The NDP appear to have won a majority government in the 2020 B.C. election – an unprecedented election in many ways, yet one that nonetheless bears echoes and interesting contrasts with past campaigns.
Liberal leader Andrew Wilkinson did not concede the election in his evening speech, although he said “the NDP are clearly ahead and it appears they will have the opportunity to form government.”
Wilkinson addressed the peculiarity of the 2020 campaign by saying “this has been a campaign like no other, in the midst of a global pandemic. We had to learn new ways of campaigning and new ways of reaching out to the voters.”
The election, however, had some resonance to past campaigns.
The result, for example, was the same as what happened following the only other minority government in B.C. history: the 1952-1953 Social Credit government, when in the 1953 election there was a convincing win for the governing party.
“Now, it’s premature to say that [Premier] John Horgan could become another W.A.C. Bennett, because history never repeats itself, and I don’t think anyone, including John Horgan, is anticipating he is going to be premier for 20 years, but the similarities are interesting from a historical pattern,” said David J. Mitchell, who wrote the book W.A.C. Bennett and the rise of British Columbia.
“They’re the only two leaders of minority governments in B.C., and they’ve successfully translated their minorities into majority status.”
Mitchell was part of the BC Liberals’ surge in popularity during the 1991 campaign, as he won election as the MLA for West Vancouver–Garibaldi.
He said, however, that the 2020 election differs sharply from 1991 in how the third party in the leaders’ debate this year lost influence, unlike in 1991.
BC Liberal leader Gordon Wilson went from being unknown to most British Columbians in 1991 to being a popular figure. The BC Green Party leader, Sonia Furstenau, in 2020, enjoyed a post-debate bump in the favourability ratings, but she appears to have been unable to translate that into a rise in the number of seats for her party.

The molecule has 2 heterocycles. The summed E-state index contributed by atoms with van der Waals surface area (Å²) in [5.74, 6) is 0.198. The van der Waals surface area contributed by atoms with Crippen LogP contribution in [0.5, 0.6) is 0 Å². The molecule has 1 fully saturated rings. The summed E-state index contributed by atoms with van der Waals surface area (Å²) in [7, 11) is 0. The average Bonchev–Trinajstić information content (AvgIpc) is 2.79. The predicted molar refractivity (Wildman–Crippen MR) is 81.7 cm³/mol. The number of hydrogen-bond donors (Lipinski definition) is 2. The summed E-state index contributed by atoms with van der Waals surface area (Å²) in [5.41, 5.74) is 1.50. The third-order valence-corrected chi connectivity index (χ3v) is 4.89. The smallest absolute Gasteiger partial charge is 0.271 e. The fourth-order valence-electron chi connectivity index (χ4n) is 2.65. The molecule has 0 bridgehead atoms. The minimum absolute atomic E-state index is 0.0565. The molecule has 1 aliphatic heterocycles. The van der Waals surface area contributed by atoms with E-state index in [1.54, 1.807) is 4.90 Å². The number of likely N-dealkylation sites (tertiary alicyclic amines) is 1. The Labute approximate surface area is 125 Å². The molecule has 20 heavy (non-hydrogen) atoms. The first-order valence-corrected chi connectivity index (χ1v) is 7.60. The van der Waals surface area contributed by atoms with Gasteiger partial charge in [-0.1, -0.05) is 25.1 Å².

The BC Liberal Party in 1991 went from having no seats to having 17 seats, and to opposition status.
The 2020 BC Green Party appears to be able to stay even, and keep three seats legislative seats, but they have lost influence in the government because their former governing partner, the NDP, has a majority government, Mitchell said.
This loss of influence has happened while the BC Green Party, in initial popular-vote results that does not include mail-in voting, has done worse province-wide in 2020, at 15.3%, than it did in 2017, when it generated 16.83% of all votes cast.
One of the only echoes to 1991 is that this is the first time since that election that the NDP has won a plurality of the popular vote. In 1996, the party formed government but obtained fewer votes than did the BC Liberals. In 2017, similarly, the NDP was able to form a government yet received fewer votes than the BC Liberals.
The only other time in B.C. history that the NDP has obtained more votes than any other party was in 1972.
Harold Steves, who won the riding of Richmond as an NDP candidate in 1972, and was part of the three-year David Barrett NDP government, told BIV as the votes were rolling in that he expects the Horgan government to be more moderate and less ambitious than was the one under Barrett.
In part, that is because much of the heavy lifting has been done in putting in social supports in the province, he said.
“So many changes were brought in that it was it was sort of a whirlwind," he said, referring to that government's legislation that created the Insurance Corporation of British Columbia (ICBC), the Agricultural Land Reserve (ALR), a workers' compensation board, a new labour code and other initiatives.
"We're not facing that today, because a lot of those changes were done 30 or 40 years ago, and even more changes over the years, so our government and our province is run fairly.”
Unlike in 1972, when the NDP were in government for the first time, the party is being re-elected in 2020.
While some people have been saying that Horgan is the first NDP premier to be re-elected, longtime NDP activist and organizer Bill Tieleman begs to differ.
“He wasn’t elected premier in 2017,” Tieleman said, noting how the BC Liberals had obtained the largest number of seats in that election.
“You know, he’s the second NDP premier to be re-elected as premier. Glen Clark [in 1996] was the first.”
Tieleman, who was the NDP communications director during the 1996 campaign, said one similarity between the 1996 and 2020 campaigns is that the Liberals performed in a lacklustre way.
“Gordon Campbell made a number of mistakes in that election,” Tieleman said of 1996. “The slogan was, ‘The courage to change.’ Well, most voters aren't looking to have courage. They're looking to, you know, just continue their lives and protect their jobs and their families, and their kids' educational interest.”
The NDP’s 1996 campaign slogan was “On your side” – what Tieleman said was a more populist message.